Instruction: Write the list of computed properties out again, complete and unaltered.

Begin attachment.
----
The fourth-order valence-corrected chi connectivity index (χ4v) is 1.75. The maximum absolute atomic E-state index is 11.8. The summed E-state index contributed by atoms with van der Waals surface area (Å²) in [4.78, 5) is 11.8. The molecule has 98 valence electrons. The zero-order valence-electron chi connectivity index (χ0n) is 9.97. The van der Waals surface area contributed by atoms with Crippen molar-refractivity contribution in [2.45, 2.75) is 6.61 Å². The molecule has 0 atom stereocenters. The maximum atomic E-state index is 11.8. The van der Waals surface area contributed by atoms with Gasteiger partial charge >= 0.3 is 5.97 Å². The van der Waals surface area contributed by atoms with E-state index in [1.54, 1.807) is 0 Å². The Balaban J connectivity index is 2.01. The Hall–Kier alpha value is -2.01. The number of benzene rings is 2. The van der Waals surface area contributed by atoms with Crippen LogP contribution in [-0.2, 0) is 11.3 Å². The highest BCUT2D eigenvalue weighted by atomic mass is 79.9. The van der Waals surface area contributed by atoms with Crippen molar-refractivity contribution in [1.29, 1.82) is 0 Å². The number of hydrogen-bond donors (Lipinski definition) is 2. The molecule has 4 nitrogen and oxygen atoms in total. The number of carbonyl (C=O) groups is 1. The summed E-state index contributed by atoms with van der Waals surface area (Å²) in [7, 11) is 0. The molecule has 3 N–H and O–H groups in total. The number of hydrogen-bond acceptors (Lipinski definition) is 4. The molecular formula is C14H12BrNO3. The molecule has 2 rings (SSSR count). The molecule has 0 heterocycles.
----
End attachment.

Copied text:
The fourth-order valence-corrected chi connectivity index (χ4v) is 1.75. The maximum absolute atomic E-state index is 11.8. The summed E-state index contributed by atoms with van der Waals surface area (Å²) in [4.78, 5) is 11.8. The molecule has 98 valence electrons. The zero-order valence-electron chi connectivity index (χ0n) is 9.97. The van der Waals surface area contributed by atoms with Crippen molar-refractivity contribution in [2.45, 2.75) is 6.61 Å². The molecule has 0 atom stereocenters. The maximum atomic E-state index is 11.8. The van der Waals surface area contributed by atoms with Gasteiger partial charge >= 0.3 is 5.97 Å². The van der Waals surface area contributed by atoms with E-state index in [1.54, 1.807) is 0 Å². The Balaban J connectivity index is 2.01. The Hall–Kier alpha value is -2.01. The number of benzene rings is 2. The van der Waals surface area contributed by atoms with Crippen LogP contribution in [-0.2, 0) is 11.3 Å². The highest BCUT2D eigenvalue weighted by atomic mass is 79.9. The van der Waals surface area contributed by atoms with Crippen molar-refractivity contribution in [1.29, 1.82) is 0 Å². The number of hydrogen-bond donors (Lipinski definition) is 2. The molecule has 4 nitrogen and oxygen atoms in total. The number of carbonyl (C=O) groups is 1. The summed E-state index contributed by atoms with van der Waals surface area (Å²) in [7, 11) is 0. The molecule has 3 N–H and O–H groups in total. The number of hydrogen-bond acceptors (Lipinski definition) is 4. The molecular formula is C14H12BrNO3. The molecule has 2 rings (SSSR count). The molecule has 0 heterocycles.